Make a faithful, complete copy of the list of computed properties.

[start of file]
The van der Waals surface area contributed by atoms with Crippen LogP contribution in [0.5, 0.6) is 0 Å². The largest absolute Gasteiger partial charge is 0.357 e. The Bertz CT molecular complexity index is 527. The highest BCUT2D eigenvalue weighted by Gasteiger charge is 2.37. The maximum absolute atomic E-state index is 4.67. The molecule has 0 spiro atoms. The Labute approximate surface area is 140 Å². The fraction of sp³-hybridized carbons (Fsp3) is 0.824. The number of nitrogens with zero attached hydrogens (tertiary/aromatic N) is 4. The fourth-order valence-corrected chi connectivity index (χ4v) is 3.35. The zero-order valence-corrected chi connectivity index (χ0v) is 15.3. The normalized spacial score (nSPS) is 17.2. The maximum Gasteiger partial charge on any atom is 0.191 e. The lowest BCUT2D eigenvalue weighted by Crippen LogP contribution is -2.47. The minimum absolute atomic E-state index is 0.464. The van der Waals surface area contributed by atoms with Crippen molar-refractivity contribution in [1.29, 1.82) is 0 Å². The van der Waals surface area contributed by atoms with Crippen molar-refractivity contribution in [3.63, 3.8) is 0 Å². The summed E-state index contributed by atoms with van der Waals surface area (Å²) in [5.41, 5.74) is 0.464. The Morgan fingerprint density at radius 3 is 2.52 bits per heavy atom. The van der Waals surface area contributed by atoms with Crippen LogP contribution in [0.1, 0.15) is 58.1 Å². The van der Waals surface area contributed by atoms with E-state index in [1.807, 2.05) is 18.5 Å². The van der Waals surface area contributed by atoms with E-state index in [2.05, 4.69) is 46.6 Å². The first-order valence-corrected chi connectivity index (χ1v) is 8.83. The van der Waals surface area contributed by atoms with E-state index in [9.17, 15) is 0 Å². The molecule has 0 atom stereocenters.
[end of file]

The van der Waals surface area contributed by atoms with Crippen LogP contribution in [0.5, 0.6) is 0 Å². The largest absolute Gasteiger partial charge is 0.357 e. The Bertz CT molecular complexity index is 527. The highest BCUT2D eigenvalue weighted by Gasteiger charge is 2.37. The maximum absolute atomic E-state index is 4.67. The molecule has 0 spiro atoms. The Labute approximate surface area is 140 Å². The fraction of sp³-hybridized carbons (Fsp3) is 0.824. The number of nitrogens with zero attached hydrogens (tertiary/aromatic N) is 4. The fourth-order valence-corrected chi connectivity index (χ4v) is 3.35. The zero-order valence-corrected chi connectivity index (χ0v) is 15.3. The normalized spacial score (nSPS) is 17.2. The maximum Gasteiger partial charge on any atom is 0.191 e. The lowest BCUT2D eigenvalue weighted by Crippen LogP contribution is -2.47. The minimum absolute atomic E-state index is 0.464. The van der Waals surface area contributed by atoms with Crippen molar-refractivity contribution in [1.29, 1.82) is 0 Å². The van der Waals surface area contributed by atoms with Crippen molar-refractivity contribution in [3.63, 3.8) is 0 Å². The summed E-state index contributed by atoms with van der Waals surface area (Å²) in [5.41, 5.74) is 0.464. The Morgan fingerprint density at radius 3 is 2.52 bits per heavy atom. The van der Waals surface area contributed by atoms with Crippen LogP contribution in [0.1, 0.15) is 58.1 Å². The van der Waals surface area contributed by atoms with E-state index in [1.807, 2.05) is 18.5 Å². The van der Waals surface area contributed by atoms with E-state index in [2.05, 4.69) is 46.6 Å². The first-order valence-corrected chi connectivity index (χ1v) is 8.83. The van der Waals surface area contributed by atoms with E-state index in [9.17, 15) is 0 Å². The molecule has 0 atom stereocenters.